Last week, the U.S.’s National Archives released documents related to the U.S. government’s investigation on the causes of the 2007-09 financial crisis. As part of the materials released was a May 2010 interview that Warren Buffett had with the Financial Crisis Inquiry Commission. Buffett’s one of the best investors in the world today and so, his views on the financial markets may be well worth heeding. In the interview, Buffett had shared some insights that I think can be very helpful in detecting danger in financial institutions. This can be a very important thing for stock market investors in…
Last week, the U.S.’s National Archives released documents related to the U.S. government’s investigation on the causes of the 2007-09 financial crisis. As part of the materials released was a May 2010 interview that Warren Buffett had with the Financial Crisis Inquiry Commission.
Buffett’s one of the best investors in the world today and so, his views on the financial markets may be well worth heeding.
In the interview, Buffett had shared some insights that I think can be very helpful in detecting danger in financial institutions. This can be a very important thing for stock market investors in Singapore.
That’s because Singapore’s banks – which include DBS Group Holdings Ltd (SGX: D05), Oversea-Chinese Banking Corp Limited (SGX: O39), and United Overseas Bank Ltd (SGX: U11) – are a very important part of the stock market here. As an example, the trio of banks had collectively accounted for 34% of Singapore’s stock market benchmark, the Straits Times Index (SGX: ^STI), as of 11 March 2016.
Moreover, finance also has a hefty presence in the economic fabric of Singapore. In 2015, the finance and insurance industry made up 12.6% of the country’s gross domestic product.
With all these said, let’s move on to what Buffett had shared. In response to a question on why he had sold his investments in Freddie Mac and Fannie Mae (two large housing mortgage buyers in the U.S.) in 2000, here’s what Buffett said (emphases mine):
“Well, I didn’t know that they weren’t going to be good investments, but I was concerned about the management at both Freddie Mac and Fannie Mae, although our holdings were concentrated in Fannie Mac.
They were trying to – and proclaiming that they could increase earnings per share in some low double-digit range or something of the sort. And any time a large financial institution starts promising regular earnings increases, you’re going to have trouble, you know?
I mean, it isn’t given to man to be able to run a financial institution where different interest-rate scenarios will prevail on all of that so as to produce kind of smooth, regular earnings from a very large base to start with; and so if people are thinking that way, they are going to do things, maybe in accounting – as it turns out to be the case in both Freddie and Fannie – but also in operations that I would regard as unsound.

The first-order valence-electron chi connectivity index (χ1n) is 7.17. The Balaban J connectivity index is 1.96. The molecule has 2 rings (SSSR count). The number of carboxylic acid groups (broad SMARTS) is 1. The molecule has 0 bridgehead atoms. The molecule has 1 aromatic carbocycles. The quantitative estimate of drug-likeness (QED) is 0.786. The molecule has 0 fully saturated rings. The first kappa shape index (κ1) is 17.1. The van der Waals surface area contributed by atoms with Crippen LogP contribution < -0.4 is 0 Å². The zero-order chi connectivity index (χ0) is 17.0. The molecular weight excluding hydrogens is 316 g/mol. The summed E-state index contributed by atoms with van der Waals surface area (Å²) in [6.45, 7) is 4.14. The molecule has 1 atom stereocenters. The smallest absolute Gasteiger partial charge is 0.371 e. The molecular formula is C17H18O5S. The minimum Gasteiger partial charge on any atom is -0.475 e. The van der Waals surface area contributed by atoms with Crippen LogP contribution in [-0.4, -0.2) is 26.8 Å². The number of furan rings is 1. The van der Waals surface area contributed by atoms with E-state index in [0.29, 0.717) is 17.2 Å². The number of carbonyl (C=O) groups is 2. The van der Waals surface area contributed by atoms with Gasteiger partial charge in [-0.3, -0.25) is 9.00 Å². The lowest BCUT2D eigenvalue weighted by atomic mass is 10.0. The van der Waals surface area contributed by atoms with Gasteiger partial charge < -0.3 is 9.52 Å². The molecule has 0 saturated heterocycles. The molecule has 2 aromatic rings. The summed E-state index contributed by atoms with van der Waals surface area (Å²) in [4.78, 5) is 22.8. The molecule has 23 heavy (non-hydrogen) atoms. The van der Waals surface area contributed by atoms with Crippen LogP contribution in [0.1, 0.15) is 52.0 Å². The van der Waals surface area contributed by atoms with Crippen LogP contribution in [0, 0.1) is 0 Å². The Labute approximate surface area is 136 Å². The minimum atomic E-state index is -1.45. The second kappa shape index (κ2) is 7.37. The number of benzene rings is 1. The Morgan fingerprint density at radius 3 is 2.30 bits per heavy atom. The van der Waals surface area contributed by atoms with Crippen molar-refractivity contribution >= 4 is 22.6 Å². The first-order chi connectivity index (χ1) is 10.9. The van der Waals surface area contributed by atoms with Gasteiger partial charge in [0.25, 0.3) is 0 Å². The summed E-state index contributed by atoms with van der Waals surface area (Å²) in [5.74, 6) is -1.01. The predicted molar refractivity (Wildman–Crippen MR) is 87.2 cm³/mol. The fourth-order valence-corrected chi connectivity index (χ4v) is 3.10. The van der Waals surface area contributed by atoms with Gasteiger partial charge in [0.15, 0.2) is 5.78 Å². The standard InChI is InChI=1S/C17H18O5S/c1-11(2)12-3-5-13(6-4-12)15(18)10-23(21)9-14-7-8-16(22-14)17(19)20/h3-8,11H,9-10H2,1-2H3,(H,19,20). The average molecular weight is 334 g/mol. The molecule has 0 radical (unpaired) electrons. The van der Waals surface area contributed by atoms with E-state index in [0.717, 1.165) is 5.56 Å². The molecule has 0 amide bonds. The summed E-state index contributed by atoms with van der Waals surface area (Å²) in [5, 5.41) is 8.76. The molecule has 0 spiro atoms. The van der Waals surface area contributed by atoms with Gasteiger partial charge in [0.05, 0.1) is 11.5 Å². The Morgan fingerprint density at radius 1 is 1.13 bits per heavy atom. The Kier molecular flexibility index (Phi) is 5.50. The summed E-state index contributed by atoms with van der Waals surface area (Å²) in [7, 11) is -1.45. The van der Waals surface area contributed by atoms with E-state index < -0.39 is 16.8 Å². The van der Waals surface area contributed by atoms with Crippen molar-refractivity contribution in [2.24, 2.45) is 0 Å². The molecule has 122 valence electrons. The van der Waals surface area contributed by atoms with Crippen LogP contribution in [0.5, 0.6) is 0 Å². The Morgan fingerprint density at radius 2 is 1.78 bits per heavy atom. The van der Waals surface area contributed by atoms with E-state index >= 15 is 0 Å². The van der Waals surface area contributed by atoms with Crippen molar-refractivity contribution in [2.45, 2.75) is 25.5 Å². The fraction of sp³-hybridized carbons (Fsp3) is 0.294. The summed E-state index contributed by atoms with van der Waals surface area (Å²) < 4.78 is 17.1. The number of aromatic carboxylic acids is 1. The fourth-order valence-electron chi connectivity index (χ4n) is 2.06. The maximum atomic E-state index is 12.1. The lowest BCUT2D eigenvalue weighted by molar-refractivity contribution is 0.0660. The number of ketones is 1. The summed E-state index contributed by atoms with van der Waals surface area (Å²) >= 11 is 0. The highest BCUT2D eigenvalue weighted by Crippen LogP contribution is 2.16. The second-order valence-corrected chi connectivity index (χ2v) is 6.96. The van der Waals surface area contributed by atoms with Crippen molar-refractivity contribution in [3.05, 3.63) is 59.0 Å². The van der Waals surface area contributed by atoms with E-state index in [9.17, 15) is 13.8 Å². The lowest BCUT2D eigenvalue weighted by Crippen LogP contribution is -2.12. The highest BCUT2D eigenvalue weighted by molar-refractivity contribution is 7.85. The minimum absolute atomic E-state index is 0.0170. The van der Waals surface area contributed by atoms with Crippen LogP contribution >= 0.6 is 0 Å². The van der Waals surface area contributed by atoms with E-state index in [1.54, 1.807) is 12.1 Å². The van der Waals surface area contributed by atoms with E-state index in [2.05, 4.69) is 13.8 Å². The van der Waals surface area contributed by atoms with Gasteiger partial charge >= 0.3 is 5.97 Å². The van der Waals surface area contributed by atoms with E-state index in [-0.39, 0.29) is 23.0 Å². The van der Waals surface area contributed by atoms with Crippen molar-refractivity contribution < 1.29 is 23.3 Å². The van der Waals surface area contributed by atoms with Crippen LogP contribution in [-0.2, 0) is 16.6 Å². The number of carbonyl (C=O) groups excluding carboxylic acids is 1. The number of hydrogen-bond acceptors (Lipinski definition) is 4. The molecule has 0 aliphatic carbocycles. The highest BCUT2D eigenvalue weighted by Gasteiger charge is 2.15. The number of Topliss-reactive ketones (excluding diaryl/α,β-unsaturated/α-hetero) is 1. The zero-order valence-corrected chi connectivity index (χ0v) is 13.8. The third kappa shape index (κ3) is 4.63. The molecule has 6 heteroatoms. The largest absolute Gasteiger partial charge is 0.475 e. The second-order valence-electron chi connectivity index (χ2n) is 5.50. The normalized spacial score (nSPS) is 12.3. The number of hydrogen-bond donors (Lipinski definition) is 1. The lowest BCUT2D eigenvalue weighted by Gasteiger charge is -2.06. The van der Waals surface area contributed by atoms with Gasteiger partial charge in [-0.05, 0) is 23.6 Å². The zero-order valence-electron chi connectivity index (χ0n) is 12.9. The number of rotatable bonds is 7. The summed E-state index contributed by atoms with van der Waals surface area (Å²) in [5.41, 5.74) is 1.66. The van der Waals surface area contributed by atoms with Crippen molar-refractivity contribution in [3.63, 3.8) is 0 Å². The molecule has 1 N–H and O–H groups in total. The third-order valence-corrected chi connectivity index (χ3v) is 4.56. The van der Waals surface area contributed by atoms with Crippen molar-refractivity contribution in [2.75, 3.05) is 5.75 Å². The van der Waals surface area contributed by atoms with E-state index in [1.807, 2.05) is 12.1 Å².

And I don’t know when it will happen. I don’t even know for sure if it will happen. It will happen eventually, if they keep up that policy; and so we just decided – or I just decided to get out.”
In essence, what Buffett’s trying to say is that it can be dangerous when a financial institution starts trumpeting its ability to grow its profits regularly at a certain rate; the natural vicissitudes of conditions in the financial markets make it exceedingly hard for any financial institution – in particular, large ones – to be able to grow smoothly without hiccups.
Buffett’s comment on interest rates in his quote above may also be worth extra attention for current or prospective investors in the trio of bank stocks in Singapore (that would be DBS, OCBC, and UOB). That’s because interest rates in Singapore aren’t controlled by the central bank, the Monetary Authority of Singapore. Domestic rates here have strong links instead with the movement of the Singapore dollar and interest rates in the U.S. This dynamic may result in Singapore’s banking trio having to deal with bumpy interest rates.
Fortunately, there’s currently no sign of the managements of DBS, OCBC, and UOB having set any targets for producing smooth earnings growth in the future. But if there’s ever an occasion when all or any of them would do such a thing, that’s a time when investors may want to sit up and take notice.
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The information provided is for general information purposes only and is not intended to be personalised investment or financial advice. Motley Fool Singapore writer Chong Ser Jing doesn't own shares in any companies mentioned.